Montana students, teachers blast bill that would limit science education to ‘scientific fact’
Several Montana middle- and high-school students said Monday that a lawmaker did not correctly interpret scientific theory and that his bill would ban common theories, like gravity, from being taught in schools – hampering their education and futures in STEM fields.
They, along with several award-winning Montana science teachers and representatives from the Board of Public Education and other organizations, testified in opposition to Sen. Daniel Emrich’s Senate Bill 235 in its first hearing Monday at the Senate Education and Cultural Resources Committee.
The bill from the Great Falls Republican seeks to create a new portion of law that states that all science education “may not include subject matter that is not scientific fact.” It would also have school boards review all science materials to be sure they only use “scientific fact” in a “strictly enforced and narrowly interpreted” fashion.
Further, starting in July 2025, it would allow parents to appeal a board’s alleged “lack of compliance” to a county superintendent and the superintendent of the Office of Public Instruction.
However, teachers and students said his bill was little more than a threat to public education and the STEM – or science, technology, engineering and math – community, as well as a poor measure to consider when Montana is trying to recruit more teachers, not lose them.
Most of the hearing centered on educators, students and public education officials telling Emrich that his bill’s interpretation of what a “scientific fact” is – “an indisputable and repeatable observation of a natural phenomenon,” as it states – was not how the scientific community judges theory and fact.
“Science is an ongoing process, and as we continue to question and learn more about our world, the evidence that makes up a theory is added to it. Science education has a responsibility to teach the young people of Montana the true process of science,” said Kimberly Popham, who teaches AP biology and forensic science at Belgrade High School.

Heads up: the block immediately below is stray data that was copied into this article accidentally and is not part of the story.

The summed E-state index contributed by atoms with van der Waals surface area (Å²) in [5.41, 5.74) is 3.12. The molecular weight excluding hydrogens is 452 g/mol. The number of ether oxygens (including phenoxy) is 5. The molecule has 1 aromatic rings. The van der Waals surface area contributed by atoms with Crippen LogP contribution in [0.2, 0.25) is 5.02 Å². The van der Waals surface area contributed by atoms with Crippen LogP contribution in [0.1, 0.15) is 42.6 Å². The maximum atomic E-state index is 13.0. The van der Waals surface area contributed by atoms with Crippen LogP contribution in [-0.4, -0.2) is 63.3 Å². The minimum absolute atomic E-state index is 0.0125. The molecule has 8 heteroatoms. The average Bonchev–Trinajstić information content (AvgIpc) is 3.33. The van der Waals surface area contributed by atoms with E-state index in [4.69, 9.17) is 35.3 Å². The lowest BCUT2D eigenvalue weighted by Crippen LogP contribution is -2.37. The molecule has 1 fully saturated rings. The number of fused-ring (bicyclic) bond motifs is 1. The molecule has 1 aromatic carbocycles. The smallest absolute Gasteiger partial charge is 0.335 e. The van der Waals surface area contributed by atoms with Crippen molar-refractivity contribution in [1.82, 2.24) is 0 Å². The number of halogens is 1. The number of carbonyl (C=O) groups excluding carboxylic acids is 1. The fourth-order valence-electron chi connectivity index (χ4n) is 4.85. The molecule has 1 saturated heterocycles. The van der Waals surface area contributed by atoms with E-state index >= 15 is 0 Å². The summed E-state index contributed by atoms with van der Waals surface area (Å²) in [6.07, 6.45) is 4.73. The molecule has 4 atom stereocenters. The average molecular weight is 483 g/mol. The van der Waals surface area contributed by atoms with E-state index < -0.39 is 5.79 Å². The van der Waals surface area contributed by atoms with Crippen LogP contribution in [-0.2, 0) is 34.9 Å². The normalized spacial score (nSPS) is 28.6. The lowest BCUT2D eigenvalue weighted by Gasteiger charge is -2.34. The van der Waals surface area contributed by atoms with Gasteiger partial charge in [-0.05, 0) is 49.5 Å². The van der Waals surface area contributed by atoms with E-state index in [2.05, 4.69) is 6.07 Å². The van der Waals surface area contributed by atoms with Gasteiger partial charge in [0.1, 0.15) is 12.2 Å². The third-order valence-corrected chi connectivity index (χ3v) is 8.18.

“If we don’t teach our students what a scientific theory is, and how we got them, and how it differs from other theories, and that it’s always going to be supported by empirical evidence, we will be doing them a disservice,” she added.
Only one proponent of the measure testified – a man who said he had a law degree and was teaching in South Korea. More than 20 opponents spoke at the hearing.
Rob Jensen, a former Hellgate High School teacher who won the Presidential Award for Excellence in Mathematics and Science in 2019, said he was not exaggerating when he called the bill “the most extreme anti-science legislation I’ve ever seen in this country.”
He said it made a 1925 case in Tennessee involving a science teacher teaching evolution who was put on trial “look like a period of Enlightenment.”
Lindsey Read, a senior at Capital High School in Helena, told the committee the measure would strip teachers of the ability to teach virtually any science. She said she and other students would not be able to learn about atomic theory, cell theory, the Big Bang Theory, or plate tectonics, among others, because they are simply theories.
“Science is not a collection of indisputable facts; rather, it is a series of best explanations,” she said, explaining the difference between scientific theory and the word “theory” as it is commonly used.
She said if the bill were to become law, it would put Montana students far behind their peers in other states – something echoed by multiple others who testified.
They said whether students were pursuing higher education or not, the base-level scientific knowledge taught in Montana schools is necessary to both understand the world and pursue professional opportunities in countless fields.